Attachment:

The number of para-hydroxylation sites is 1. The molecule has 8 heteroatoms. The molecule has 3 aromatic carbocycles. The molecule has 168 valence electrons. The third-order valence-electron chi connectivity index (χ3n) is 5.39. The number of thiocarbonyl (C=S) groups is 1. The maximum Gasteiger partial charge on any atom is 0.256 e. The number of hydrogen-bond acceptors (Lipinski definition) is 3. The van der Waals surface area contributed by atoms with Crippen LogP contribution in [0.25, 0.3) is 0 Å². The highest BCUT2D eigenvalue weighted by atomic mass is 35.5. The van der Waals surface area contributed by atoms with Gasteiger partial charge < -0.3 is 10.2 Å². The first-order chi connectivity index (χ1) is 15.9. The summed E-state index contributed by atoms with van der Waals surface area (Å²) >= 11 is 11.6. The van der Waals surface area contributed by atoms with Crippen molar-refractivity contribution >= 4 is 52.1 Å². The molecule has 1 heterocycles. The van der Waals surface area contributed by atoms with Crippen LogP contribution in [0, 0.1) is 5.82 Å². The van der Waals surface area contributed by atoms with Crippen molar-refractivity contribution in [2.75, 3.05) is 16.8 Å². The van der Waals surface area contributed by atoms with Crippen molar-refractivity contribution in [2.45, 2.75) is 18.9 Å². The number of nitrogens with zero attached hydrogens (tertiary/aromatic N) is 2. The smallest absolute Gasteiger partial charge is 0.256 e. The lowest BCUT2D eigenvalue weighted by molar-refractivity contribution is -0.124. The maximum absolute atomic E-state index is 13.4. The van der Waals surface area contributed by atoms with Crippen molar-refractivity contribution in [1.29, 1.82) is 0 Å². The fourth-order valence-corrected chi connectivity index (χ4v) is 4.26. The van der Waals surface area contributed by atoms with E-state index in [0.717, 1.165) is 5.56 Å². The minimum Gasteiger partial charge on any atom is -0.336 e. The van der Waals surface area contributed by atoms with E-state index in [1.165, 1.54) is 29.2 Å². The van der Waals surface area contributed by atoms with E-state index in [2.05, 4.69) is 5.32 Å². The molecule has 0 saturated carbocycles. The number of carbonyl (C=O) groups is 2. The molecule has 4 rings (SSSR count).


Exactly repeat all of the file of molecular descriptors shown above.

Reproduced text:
The number of para-hydroxylation sites is 1. The molecule has 8 heteroatoms. The molecule has 3 aromatic carbocycles. The molecule has 168 valence electrons. The third-order valence-electron chi connectivity index (χ3n) is 5.39. The number of thiocarbonyl (C=S) groups is 1. The maximum Gasteiger partial charge on any atom is 0.256 e. The number of hydrogen-bond acceptors (Lipinski definition) is 3. The van der Waals surface area contributed by atoms with Crippen LogP contribution in [0.25, 0.3) is 0 Å². The highest BCUT2D eigenvalue weighted by atomic mass is 35.5. The van der Waals surface area contributed by atoms with Gasteiger partial charge < -0.3 is 10.2 Å². The first-order chi connectivity index (χ1) is 15.9. The summed E-state index contributed by atoms with van der Waals surface area (Å²) >= 11 is 11.6. The van der Waals surface area contributed by atoms with Crippen molar-refractivity contribution >= 4 is 52.1 Å². The molecule has 1 heterocycles. The van der Waals surface area contributed by atoms with Crippen LogP contribution in [0, 0.1) is 5.82 Å². The van der Waals surface area contributed by atoms with Crippen molar-refractivity contribution in [2.75, 3.05) is 16.8 Å². The van der Waals surface area contributed by atoms with Crippen molar-refractivity contribution in [2.45, 2.75) is 18.9 Å². The number of nitrogens with zero attached hydrogens (tertiary/aromatic N) is 2. The smallest absolute Gasteiger partial charge is 0.256 e. The lowest BCUT2D eigenvalue weighted by molar-refractivity contribution is -0.124. The maximum absolute atomic E-state index is 13.4. The van der Waals surface area contributed by atoms with Crippen molar-refractivity contribution in [1.29, 1.82) is 0 Å². The fourth-order valence-corrected chi connectivity index (χ4v) is 4.26. The van der Waals surface area contributed by atoms with E-state index in [0.717, 1.165) is 5.56 Å². The minimum Gasteiger partial charge on any atom is -0.336 e. The van der Waals surface area contributed by atoms with E-state index in [1.165, 1.54) is 29.2 Å². The van der Waals surface area contributed by atoms with E-state index in [2.05, 4.69) is 5.32 Å². The molecule has 0 saturated carbocycles. The number of carbonyl (C=O) groups is 2. The molecule has 4 rings (SSSR count).